The physics aren’t solely responsible though; the controls are also superb.  While I don’t own a racing wheel, the controller is more than adequate.  No longer do I believe that Forza is inferior to Gran Turismo.  I can’t properly explain in words, but somehow Turn 10 makes the controller feel like an extension of the car. The pressure-sensitive triggers affect your gas, braking, and even the clutch if you’re a manual driver.  It all comes together in a way that feels more refined than ever for Forza.

The same applies to user customization.  Like Forza 2, players can create logos, decals and what have you, and place them anywhere and everywhere on their dream cars.  Creations can even be pimped on the Storefront, the online shopping mall, along with photos and movies you make (remember E3 2009?).  The best is showing off your artistic talents.  Let’s say you design the world’s worst-looking Triforce, and want to sell it online.  With just a few button presses, you can create it, set the price, how many are in stock, and upload it.  The store uses in-game credits and is a real joy to peruse.  I have a few Triforce decals up now that sell for 1,000 credits.  Should you buy any, you may hate me, because they are horrible.  I only wanted to test the system, but hey, maybe someone out there won’t notice my two-year-old design skills.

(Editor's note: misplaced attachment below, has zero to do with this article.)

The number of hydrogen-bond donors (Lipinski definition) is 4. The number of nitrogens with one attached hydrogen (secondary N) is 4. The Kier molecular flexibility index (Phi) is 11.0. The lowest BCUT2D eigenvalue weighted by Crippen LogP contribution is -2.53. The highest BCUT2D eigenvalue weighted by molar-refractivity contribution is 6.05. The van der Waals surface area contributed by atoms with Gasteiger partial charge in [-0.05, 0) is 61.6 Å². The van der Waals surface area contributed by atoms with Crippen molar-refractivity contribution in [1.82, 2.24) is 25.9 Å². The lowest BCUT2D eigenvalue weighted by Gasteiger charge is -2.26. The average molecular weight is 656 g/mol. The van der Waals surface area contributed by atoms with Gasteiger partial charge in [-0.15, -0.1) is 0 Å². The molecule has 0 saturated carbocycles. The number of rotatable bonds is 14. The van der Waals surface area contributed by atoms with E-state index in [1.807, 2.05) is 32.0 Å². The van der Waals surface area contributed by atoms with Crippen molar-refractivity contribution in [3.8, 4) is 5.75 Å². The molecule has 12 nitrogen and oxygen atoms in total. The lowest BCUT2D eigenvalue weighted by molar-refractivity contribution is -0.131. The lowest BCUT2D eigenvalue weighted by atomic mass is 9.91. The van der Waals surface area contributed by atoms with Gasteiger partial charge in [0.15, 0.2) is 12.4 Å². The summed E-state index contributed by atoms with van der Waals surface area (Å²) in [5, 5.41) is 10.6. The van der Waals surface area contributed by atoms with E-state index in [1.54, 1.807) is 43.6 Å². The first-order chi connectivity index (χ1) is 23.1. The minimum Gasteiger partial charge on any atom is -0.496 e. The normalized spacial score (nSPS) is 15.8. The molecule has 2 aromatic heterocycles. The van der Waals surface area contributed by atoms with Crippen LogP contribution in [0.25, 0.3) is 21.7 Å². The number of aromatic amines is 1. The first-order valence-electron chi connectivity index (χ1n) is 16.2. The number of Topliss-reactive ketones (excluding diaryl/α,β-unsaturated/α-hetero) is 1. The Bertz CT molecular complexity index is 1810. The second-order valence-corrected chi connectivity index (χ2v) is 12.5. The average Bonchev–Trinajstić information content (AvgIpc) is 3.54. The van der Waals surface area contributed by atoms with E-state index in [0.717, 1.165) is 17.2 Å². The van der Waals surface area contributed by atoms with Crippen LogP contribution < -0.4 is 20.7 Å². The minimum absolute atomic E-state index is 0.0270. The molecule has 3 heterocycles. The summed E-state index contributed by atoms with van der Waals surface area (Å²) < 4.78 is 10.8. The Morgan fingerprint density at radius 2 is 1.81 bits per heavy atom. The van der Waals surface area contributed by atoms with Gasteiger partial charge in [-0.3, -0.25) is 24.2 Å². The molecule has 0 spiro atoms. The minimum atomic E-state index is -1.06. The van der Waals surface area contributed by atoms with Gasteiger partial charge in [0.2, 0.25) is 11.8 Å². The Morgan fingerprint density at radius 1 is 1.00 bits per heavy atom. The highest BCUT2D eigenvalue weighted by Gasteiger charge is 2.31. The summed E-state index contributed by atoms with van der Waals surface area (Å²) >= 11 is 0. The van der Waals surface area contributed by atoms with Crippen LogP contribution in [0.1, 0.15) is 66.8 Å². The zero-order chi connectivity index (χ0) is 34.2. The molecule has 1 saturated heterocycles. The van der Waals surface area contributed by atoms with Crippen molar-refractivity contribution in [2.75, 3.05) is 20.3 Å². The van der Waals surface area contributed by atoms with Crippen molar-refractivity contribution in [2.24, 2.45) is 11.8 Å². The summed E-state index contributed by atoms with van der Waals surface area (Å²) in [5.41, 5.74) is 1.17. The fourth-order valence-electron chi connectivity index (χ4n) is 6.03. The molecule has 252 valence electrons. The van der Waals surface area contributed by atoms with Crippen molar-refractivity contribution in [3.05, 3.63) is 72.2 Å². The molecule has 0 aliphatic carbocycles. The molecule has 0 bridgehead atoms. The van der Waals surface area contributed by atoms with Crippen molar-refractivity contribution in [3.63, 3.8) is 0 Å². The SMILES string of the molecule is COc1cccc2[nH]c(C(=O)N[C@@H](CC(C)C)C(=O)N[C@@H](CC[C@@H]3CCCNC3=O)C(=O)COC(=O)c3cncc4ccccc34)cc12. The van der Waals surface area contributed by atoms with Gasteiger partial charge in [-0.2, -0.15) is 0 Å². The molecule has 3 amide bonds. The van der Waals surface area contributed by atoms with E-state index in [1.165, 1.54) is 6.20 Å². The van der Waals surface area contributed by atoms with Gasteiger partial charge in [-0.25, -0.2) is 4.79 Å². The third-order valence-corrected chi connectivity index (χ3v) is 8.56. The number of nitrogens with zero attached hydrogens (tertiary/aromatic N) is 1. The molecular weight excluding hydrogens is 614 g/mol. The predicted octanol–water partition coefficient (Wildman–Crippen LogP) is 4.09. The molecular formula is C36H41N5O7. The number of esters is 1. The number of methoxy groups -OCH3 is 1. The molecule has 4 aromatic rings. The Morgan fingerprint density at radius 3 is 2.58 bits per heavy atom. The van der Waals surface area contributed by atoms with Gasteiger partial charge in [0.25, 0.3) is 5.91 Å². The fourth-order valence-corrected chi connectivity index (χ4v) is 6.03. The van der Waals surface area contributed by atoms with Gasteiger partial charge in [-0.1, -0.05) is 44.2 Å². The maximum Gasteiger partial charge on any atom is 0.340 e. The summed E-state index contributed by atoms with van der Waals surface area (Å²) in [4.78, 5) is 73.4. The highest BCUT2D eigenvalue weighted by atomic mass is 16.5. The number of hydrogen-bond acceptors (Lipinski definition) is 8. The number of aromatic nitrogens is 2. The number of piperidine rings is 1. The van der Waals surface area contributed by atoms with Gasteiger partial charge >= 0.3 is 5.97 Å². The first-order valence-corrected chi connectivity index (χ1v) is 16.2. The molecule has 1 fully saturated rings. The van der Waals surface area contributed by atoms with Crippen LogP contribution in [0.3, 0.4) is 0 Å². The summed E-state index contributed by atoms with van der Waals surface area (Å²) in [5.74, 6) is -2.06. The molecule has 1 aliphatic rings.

User can also rate others’ work, add favourites and much more.  The community isn’t just for artists though; it’s for grease monkeys too.  If you tune a car to perfection, you can easily snag 30 million credits selling it.  Some people are bound to create products of genius.  Speaking of tuning, it’s been enhanced to the point of lunacy.  I know a thing or two about cars, but the tweaking you can do is well beyond my aptitude.  If you know nothing about this, you could very well make a car handle like crap.  Thankfully an auto-tune feature does the more advanced work for you.  It kicks in before you start racing and allows you to customize your car for the race type and the track.  A few button presses later, and your car is tricked out.  New parts costs credits, but that’s life isn’t it?

I haven’t even talked about the core game yet!  Like any quality racing sim, you can expect a well-rounded career mode, which lasts six seasons here, but you can play for ages beyond that.  There’s a Sunday championship every two weeks.  In the meantime, you head into the real action, events.  These range from three races to about double that.  It’s especially cool that they completely changed based on your total time played, your owned cars, and other factors.  This is relevant because you race 55 different events through the career.  Ready for the twist?  That’s only about a third of what Forza 3 offers!  You might not master the game even months after starting.  Events can be replayed to master specific ones, or just to enjoy a favourite track.  This dynamic infrastructure puts Forza 3 into a league of its own.